B.C. government-provided data shows virtual physician visits jumped almost 2,000% at the height of the COVID-19 pandemic.
Figures provided to Glacier Media by B.C.’s Ministry of Health shows virtual physician visits in the province have been steadily increasing since 2014, with 29,268 visits recorded in 2014-15.
By 2019-20, virtual care services reached 684,059. This number jumped to 13,946,806 in 2020-21 when COVID-19 restrictions were in place — a 1,938 per cent increase from pre-pandemic times. For comparison, there were 5,735,883 in-person visits in 2020-21.
For Vancouver-based family physician Dr. Melissa Lem, telehealth is just one piece of British Columbia’s health-care puzzle.
One problem with the rise in telehealth, she says, is that it can further fracture the “longitudinal relationship” between primary care providers and patients.
“I totally get that we have a primary care crisis in B.C. right now. But if more and more resources are plowed into virtual care, not in the setting of actual longitudinal primary care relationships, this is going to make the overall state of health care within B.C. worse," Lem says.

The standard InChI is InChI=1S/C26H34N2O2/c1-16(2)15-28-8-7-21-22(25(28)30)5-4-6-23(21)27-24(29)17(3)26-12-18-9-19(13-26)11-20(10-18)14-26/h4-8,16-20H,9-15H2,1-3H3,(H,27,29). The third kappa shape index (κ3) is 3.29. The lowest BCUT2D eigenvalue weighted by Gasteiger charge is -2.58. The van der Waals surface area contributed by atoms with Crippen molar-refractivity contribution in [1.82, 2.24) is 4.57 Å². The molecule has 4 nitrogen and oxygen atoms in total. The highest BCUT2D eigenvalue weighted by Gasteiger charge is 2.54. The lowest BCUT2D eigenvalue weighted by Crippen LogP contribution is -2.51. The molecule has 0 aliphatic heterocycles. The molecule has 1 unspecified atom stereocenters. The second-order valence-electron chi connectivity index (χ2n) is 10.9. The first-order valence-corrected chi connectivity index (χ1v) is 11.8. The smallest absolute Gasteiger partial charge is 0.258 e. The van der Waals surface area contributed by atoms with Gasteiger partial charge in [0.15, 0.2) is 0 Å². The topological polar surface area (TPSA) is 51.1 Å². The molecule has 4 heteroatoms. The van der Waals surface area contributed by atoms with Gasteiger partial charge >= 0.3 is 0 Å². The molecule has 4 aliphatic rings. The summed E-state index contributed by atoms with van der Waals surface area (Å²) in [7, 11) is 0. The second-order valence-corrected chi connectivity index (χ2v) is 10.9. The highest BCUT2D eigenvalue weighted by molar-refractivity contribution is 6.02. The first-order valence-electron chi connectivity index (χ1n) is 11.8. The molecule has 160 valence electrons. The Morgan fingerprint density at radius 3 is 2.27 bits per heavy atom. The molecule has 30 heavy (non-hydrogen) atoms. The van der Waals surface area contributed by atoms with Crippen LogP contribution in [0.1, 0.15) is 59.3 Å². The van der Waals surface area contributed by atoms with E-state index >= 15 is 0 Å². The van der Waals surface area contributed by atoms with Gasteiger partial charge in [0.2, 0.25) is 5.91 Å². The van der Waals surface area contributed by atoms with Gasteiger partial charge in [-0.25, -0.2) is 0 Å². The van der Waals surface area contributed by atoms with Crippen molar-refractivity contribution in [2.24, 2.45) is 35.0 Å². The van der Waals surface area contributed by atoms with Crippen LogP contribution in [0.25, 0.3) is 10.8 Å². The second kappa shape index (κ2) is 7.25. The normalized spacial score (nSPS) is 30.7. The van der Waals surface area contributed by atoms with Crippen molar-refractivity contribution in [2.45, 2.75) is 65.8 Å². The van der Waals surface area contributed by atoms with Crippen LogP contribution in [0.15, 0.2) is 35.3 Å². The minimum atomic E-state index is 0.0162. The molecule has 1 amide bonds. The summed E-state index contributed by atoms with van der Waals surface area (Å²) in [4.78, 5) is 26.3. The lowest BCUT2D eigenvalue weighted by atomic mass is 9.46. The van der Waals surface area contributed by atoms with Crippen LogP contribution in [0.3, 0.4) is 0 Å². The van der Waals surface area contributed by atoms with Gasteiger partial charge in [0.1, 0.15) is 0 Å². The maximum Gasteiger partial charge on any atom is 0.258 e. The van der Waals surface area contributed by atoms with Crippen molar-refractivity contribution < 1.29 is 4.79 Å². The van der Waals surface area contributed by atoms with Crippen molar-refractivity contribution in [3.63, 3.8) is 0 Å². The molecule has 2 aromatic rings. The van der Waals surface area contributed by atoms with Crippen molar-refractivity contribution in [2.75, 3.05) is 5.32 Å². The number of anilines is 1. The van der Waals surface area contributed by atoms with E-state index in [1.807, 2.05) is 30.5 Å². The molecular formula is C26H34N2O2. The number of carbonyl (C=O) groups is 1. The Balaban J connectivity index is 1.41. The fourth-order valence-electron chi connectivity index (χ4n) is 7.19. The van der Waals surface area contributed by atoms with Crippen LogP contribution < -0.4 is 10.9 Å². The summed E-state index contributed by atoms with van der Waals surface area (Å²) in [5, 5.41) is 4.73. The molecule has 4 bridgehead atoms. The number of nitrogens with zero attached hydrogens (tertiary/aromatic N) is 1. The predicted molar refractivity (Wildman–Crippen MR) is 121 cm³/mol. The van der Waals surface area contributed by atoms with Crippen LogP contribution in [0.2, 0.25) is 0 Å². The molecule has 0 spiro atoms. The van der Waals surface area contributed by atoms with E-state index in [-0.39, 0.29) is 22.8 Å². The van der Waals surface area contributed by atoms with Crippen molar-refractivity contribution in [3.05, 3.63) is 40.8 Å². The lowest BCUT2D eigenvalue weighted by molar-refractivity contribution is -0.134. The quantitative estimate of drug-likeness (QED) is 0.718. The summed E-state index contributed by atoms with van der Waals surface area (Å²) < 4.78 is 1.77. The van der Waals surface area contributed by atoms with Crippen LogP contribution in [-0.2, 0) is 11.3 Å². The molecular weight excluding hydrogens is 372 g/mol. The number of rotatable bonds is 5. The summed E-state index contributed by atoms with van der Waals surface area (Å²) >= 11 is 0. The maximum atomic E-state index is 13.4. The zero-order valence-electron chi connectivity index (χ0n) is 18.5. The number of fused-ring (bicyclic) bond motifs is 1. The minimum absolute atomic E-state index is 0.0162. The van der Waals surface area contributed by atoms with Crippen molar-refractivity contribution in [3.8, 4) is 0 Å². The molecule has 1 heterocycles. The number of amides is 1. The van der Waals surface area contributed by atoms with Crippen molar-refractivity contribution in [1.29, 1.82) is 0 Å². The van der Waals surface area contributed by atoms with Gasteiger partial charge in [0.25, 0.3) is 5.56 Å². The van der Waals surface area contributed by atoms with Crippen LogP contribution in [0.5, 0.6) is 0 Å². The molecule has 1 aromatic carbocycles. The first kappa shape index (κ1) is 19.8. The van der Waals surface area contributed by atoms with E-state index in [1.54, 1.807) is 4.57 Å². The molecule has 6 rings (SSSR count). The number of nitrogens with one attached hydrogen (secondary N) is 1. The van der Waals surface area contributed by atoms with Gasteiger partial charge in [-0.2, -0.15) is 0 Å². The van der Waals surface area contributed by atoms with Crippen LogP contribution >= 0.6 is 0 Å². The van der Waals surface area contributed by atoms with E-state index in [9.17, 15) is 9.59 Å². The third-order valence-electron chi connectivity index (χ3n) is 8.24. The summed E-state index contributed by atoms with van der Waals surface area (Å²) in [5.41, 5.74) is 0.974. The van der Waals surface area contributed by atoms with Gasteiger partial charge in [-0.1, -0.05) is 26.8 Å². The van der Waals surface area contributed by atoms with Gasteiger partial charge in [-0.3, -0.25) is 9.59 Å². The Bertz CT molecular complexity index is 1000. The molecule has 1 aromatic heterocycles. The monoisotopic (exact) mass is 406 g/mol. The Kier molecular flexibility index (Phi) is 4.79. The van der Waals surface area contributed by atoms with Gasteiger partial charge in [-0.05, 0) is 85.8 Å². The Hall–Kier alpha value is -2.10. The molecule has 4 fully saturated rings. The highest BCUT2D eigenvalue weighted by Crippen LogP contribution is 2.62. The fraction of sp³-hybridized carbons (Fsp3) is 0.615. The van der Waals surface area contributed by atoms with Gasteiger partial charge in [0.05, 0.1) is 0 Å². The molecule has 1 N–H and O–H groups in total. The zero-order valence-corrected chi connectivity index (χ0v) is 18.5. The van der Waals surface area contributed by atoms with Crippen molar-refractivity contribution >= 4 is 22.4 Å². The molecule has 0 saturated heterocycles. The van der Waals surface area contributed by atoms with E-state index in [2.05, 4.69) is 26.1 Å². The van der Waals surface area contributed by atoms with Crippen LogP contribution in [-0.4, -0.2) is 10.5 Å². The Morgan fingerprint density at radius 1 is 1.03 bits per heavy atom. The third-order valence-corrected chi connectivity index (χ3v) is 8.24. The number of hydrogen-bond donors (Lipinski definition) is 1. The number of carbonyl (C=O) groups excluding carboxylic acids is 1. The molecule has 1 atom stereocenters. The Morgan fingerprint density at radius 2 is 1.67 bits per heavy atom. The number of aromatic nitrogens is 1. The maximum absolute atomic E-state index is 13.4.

A statement from the health ministry notes telehealth companies are not “covered” by MSP and are not able to bill to MSP; rather, physicians bill to MSP.
“Physicians can assign their MSP billings to companies they work with; however, they are still bound by the terms of the Medicare Protection Act which prohibits charging MSP-insured patients for MSP-eligible services,” a spokesperson wrote.
The statement notes telehealth companies are registered corporations and follow the same process that all corporations do to seek registration.